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Better or worse? For Giants, question at running back is about Saquon Barkley

Will the Giants get the superstar Barkley in 2022, or the injury-plagued, under-productive player of the last couple of seasons?

New York Giants Mandatory Minicamp
Saquon Barkley
Photo by Rich Schultz/Getty Images

The New York Giants wanted to be a run-first team in 2021. Only they couldn’t run block, finishing 31st in Football Outsiders’ run-blocking stat, Adjusted Line Yards. They played six games with Mike Glennon or Jake Fromm at quarterback, meaning the forward pass was only a rumor in their offense. Oh, and Saquon Barkley got hurt again.

As we continue our position by position look at the 2022 Giants entering training camp, we now turn our attention to the running back position.

Key additions: Matt Breida, Antonio Williams, Jashaun Corbin
Key losses: Devontae Booker, Elijhaa Penny, Cullen Gillaspia

Why the Giants could be better

Truthfully, this is all about Barkley. Can he turn the clock back? Can he be the special, game-wrecking player we saw in 2018 and at times in 2019 as he battled through a high ankle sprain?

This isn’t complicated. If Barkley can be that guy, a reasonable facsimile of that guy, the Giants will be better at the running back. They will be a better, more explosive offense than they have been the last couple of seasons.

In 2021, Barkley had just 593 rushing yards and averaged a career-worsts of 3.7 yards per carry and 45.6 rushing yards per game. Football Outsiders had Barkley 45th in DYAR among backs with 100 or more carries (-56), 45th in DVOA (-17.5 percent) and 48th in success rate (43 percent). Per Pro Football Focus, Barkley was 43rd in the league among 61 qualifiers in yards after contact per rush (2.69). He was 39th of those 61 qualifiers in missed tackles forced (20).

Those numbers don’t read like the work of a great running back.

Barkley admitted this spring that coming off a major 2020 knee injury and then suffering an ankle sprain that cost him four games, he knew he wasn’t the pre-injury Barkley.

“When you can trust your body, your confidence just grows,” Barkley said. “I would say the difference was I was a way more confident player in college and early in my career than I was prior to the last year and then last year. Now I’m starting to get that back, starting to get that swagger back.”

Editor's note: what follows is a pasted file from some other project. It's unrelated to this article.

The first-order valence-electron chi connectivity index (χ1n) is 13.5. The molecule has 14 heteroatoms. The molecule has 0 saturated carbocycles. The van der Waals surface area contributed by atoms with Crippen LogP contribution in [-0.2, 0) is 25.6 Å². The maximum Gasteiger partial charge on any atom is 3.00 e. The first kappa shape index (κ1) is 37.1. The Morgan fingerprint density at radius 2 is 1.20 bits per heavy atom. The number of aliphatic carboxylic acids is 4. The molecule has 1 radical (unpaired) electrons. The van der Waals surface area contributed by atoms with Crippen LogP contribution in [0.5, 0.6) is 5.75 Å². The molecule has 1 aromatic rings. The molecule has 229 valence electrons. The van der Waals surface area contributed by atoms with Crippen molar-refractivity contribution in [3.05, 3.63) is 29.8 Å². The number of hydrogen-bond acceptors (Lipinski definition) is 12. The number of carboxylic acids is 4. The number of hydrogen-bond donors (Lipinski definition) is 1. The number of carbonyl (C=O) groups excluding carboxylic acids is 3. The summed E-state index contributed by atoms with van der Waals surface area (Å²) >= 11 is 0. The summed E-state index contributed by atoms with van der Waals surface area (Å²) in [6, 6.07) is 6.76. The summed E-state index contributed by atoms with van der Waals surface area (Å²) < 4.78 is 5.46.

Barkley has been able to train fully this offseason rather than rehab and slowly work his way back from his torn ACL. Barkley was a full on-field participant during the Giants’ spring practices this offseason, whereas a season ago he did not practice in the spring and was a limited participant in training camp.

The difference shows.

Yes, Barkley is undeniably in outstanding physical condition.

Barkley, who is still only 25, looked explosive in the spring.

“I feel a lot better than I felt at this point last year. Like you said, I was rehabbing. My body feels good. My body feels strong. Feel like I got my strength back. Feel like I got my speed back. Feel like I can trust my knee again, trust myself to make plays and not think about it,” Barkley said. “Even when you feel like you trust yourself, like actually going back and watching film, it correlates with how you feel and what you’re actually seeing, putting out there on the field.”

When talking about Barkley’s potential 2022 production, we have to consider the Brian Daboll/Mike Kafka factor. The Giants showed the potential in the spring to run a much different offense than we saw under Pat Shurmur or during the Joe Judge/Jason Garrett era.

It is true that Barkley caught a record-setting 91 passes as a rookie, but how many of those were impact plays vs. desperation dump-offs at or around the line of scrimmage when there was no place else to throw the ball?

The Daboll-Kafka offense showed much more motion, much more flexibility in terms of aligning players in different spots. For Barkley, that meant lining up as a wide or slot receiver, and also catching the ball frequently as a primary target out of the backfield.

Barkley said this spring that he hasn’t moved around the formation this much since his days at Penn State.

“I’m very excited. I think this offense is going to put our playmakers in position to make plays, whether it’s post-snap, pre-snap, just giving us looks so we can good out there and let our talent go and work,” he said. “I’m excited not only for myself but for all the playmakers on this team, for the offensive line, for the team in general.”

The possibility of a healthy Barkley with the ball in his hands and space to work should excite Giants fans. If he stays healthy, we might see the best Barkley we have seen since 2019.

Why the Giants could be worse

Well, this is the “what is Saquon gets hurt again?” section of our story.

If Barkley is limited by injury again, there is no Devontae Booker on the roster like there was a season ago. There is no Wayne Gallman, like there was in 2020.

Matt Breida is a nice change-of-pace back, and he does have a 4.9 yards per carry average over five NFL seasons. Breida, though, has carried the ball only 85 times the past two seasons. Breida did carry the ball more than 100 times in each of his first three seasons, but has not done so since 2018.

Antonio Williams spent two seasons on the Buffalo Bills practice squad, getting in one game. We have no idea at this point in 2021 sixth-round pick Gary Brightwell can emerge as a true NFL running back and not just a special teams player. Jashaun Corbin is an intriguing undrafted free agent, but an unknown at the pro level.

Another Barkley injury would put the Giants in the position of depending on someone to emerge and be more than they are expected to be at this point. There is no guarantee that would happen.